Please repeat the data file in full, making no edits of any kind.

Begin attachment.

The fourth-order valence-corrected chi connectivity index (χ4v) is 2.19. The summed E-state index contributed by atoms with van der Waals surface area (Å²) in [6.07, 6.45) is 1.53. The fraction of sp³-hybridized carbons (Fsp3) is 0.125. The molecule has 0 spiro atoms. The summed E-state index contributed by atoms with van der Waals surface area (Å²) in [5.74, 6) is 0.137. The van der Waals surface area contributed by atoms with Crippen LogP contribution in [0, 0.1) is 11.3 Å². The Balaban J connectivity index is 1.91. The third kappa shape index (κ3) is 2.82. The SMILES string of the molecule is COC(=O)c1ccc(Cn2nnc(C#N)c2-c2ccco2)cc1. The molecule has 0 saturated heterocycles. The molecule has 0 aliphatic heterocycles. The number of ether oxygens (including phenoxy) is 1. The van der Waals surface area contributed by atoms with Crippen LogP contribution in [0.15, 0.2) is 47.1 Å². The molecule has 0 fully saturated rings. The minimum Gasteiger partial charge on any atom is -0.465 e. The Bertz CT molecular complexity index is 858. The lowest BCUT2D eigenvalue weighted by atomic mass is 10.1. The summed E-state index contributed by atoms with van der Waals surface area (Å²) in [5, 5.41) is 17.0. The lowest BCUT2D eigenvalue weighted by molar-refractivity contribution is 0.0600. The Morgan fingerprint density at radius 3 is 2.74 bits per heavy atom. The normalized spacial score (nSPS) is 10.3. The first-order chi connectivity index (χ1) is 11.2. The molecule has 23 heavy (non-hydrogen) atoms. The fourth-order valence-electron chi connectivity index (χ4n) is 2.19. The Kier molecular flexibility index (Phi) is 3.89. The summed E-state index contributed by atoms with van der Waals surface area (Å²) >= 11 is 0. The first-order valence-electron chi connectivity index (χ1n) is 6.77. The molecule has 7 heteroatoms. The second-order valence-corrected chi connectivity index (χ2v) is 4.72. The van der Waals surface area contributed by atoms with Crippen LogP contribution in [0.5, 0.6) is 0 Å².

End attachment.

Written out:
The fourth-order valence-corrected chi connectivity index (χ4v) is 2.19. The summed E-state index contributed by atoms with van der Waals surface area (Å²) in [6.07, 6.45) is 1.53. The fraction of sp³-hybridized carbons (Fsp3) is 0.125. The molecule has 0 spiro atoms. The summed E-state index contributed by atoms with van der Waals surface area (Å²) in [5.74, 6) is 0.137. The van der Waals surface area contributed by atoms with Crippen LogP contribution in [0, 0.1) is 11.3 Å². The Balaban J connectivity index is 1.91. The third kappa shape index (κ3) is 2.82. The SMILES string of the molecule is COC(=O)c1ccc(Cn2nnc(C#N)c2-c2ccco2)cc1. The molecule has 0 saturated heterocycles. The molecule has 0 aliphatic heterocycles. The number of ether oxygens (including phenoxy) is 1. The van der Waals surface area contributed by atoms with Crippen LogP contribution in [0.15, 0.2) is 47.1 Å². The molecule has 0 fully saturated rings. The minimum Gasteiger partial charge on any atom is -0.465 e. The Bertz CT molecular complexity index is 858. The lowest BCUT2D eigenvalue weighted by atomic mass is 10.1. The summed E-state index contributed by atoms with van der Waals surface area (Å²) in [5, 5.41) is 17.0. The lowest BCUT2D eigenvalue weighted by molar-refractivity contribution is 0.0600. The Morgan fingerprint density at radius 3 is 2.74 bits per heavy atom. The normalized spacial score (nSPS) is 10.3. The first-order chi connectivity index (χ1) is 11.2. The molecule has 23 heavy (non-hydrogen) atoms. The fourth-order valence-electron chi connectivity index (χ4n) is 2.19. The Kier molecular flexibility index (Phi) is 3.89. The summed E-state index contributed by atoms with van der Waals surface area (Å²) >= 11 is 0. The first-order valence-electron chi connectivity index (χ1n) is 6.77. The molecule has 7 heteroatoms. The second-order valence-corrected chi connectivity index (χ2v) is 4.72. The van der Waals surface area contributed by atoms with Crippen LogP contribution in [0.5, 0.6) is 0 Å².